Boost in LTL Industry: growth through acquisitions and technology

The current state of the LTL trucking industry is and what we can expect in the months to come.

As we transition from the first quarter of the year, many of us wonder what the current state of the LTL trucking industry is and what we can expect in the months to come. Understanding the emerging trends, competitor performance, and general industry dynamics is essential to adjust our operational strategies in this sector. This blog provides a brief overview of the market, the main players' financial performance, and everything you need to know about the industry in 2024.  

What is less-than-truckload? 

Less-than-truckload (LTL) refers to a mode of freight transportation where multiple shipments from different customers are consolidated into a single truck for delivery and usually includes multiple steps like local pickup, sorting at terminals, line haul transportation, destination sorting, and local delivery.  

According to the latest research, the United States LTL market is expected to reach $109.2 billion in 2024 and continue to grow at a steady rate of 4.19% in the next years. Even though the LTL sector is only comprised of approximately 700 U.S. business entities, it enhances the logistical capabilities of the U.S. economy, supports businesses in maintaining competitiveness, promotes job creation, and plays a key role in adapting to and supporting the evolving demands of commerce and trade.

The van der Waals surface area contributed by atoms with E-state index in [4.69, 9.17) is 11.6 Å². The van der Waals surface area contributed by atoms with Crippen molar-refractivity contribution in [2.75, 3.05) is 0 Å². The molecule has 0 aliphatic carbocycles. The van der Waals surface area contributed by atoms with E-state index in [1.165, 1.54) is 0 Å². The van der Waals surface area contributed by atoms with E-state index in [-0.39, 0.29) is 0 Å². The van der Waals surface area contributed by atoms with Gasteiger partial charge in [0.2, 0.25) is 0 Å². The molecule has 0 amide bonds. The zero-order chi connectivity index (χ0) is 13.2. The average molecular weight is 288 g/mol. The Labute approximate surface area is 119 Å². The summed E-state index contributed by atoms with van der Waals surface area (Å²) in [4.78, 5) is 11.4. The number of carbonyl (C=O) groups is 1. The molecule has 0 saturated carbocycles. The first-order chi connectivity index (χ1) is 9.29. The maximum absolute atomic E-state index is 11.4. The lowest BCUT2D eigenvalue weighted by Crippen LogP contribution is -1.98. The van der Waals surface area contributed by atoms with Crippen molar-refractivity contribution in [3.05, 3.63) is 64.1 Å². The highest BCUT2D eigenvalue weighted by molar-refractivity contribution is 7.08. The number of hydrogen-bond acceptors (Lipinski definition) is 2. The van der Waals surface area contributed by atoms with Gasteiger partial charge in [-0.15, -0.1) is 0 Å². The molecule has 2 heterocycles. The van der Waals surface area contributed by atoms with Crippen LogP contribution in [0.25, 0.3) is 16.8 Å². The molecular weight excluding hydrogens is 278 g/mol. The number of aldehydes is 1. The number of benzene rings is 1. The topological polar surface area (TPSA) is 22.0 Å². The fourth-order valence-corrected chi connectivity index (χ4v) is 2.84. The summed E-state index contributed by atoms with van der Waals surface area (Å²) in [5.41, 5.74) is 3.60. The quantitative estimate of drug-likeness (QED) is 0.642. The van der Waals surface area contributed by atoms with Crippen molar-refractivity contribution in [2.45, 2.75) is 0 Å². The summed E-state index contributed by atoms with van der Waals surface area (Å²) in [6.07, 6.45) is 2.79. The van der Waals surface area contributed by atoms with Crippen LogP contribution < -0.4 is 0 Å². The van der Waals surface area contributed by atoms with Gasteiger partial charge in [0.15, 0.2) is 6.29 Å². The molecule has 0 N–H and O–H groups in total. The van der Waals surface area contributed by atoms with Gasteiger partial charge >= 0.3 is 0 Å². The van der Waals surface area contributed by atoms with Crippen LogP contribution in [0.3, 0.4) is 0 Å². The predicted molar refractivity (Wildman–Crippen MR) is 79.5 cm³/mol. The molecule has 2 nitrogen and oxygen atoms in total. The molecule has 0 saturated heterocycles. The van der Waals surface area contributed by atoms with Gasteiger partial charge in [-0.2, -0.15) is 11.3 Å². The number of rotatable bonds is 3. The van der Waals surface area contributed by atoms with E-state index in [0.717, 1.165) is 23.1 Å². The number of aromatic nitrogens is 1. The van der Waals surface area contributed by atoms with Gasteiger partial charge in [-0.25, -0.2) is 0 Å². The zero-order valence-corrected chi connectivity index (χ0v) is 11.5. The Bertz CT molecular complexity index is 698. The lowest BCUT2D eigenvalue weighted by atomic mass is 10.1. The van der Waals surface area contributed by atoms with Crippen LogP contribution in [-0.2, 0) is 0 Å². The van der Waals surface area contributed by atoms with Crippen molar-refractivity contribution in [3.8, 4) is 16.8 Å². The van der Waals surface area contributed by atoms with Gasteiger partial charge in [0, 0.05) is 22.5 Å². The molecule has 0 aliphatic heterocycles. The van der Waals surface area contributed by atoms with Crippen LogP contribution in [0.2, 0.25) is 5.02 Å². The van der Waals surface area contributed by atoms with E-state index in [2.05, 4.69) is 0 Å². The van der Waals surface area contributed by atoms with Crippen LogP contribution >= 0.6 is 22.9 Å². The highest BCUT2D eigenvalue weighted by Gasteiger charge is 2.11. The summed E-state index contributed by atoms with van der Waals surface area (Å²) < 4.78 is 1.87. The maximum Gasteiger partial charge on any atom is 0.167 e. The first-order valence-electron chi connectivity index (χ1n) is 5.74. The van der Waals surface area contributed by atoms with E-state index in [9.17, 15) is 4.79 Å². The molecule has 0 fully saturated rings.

Top 10 largest LTL players in 2024 

The landscape of the U.S. Less-than-truckload (LTL) market in 2024 is expected to remain highly competitive and concentrated, with the top ten LTL carriers showcasing a significant hold on the market. The top 25 LTL players control more than 80% of the LTL capacity and thus have significant influence over pricing. This table presents a snapshot of these leading LTL carriers, featuring their fleet sizes and financial performance, illustrating the scale and economic impact of their operations within the industry. 


Fleet size (FMCSA) 

Annual revenue 2023 

FedEx Freight  17,927  $21.7 B 
Old Dominion Freight Line  10,719  $5.8 B 
R+L Carriers  9,795  $2.0 B 
XPO  8,896  $7.7 B 
Estes Express Line  8,586  $6.0 B 
TFI International  N/A  $7.5 B 
Saia Inc  6,177  $2.8 B 
ABF Freight  4,427  $4.4 B 
Central Transport 4,060  $1.2 B* 
Dayton Freight Lines  2,118  $1.9 B 

LTL industry trends 

Growth through consolidation and acquisitions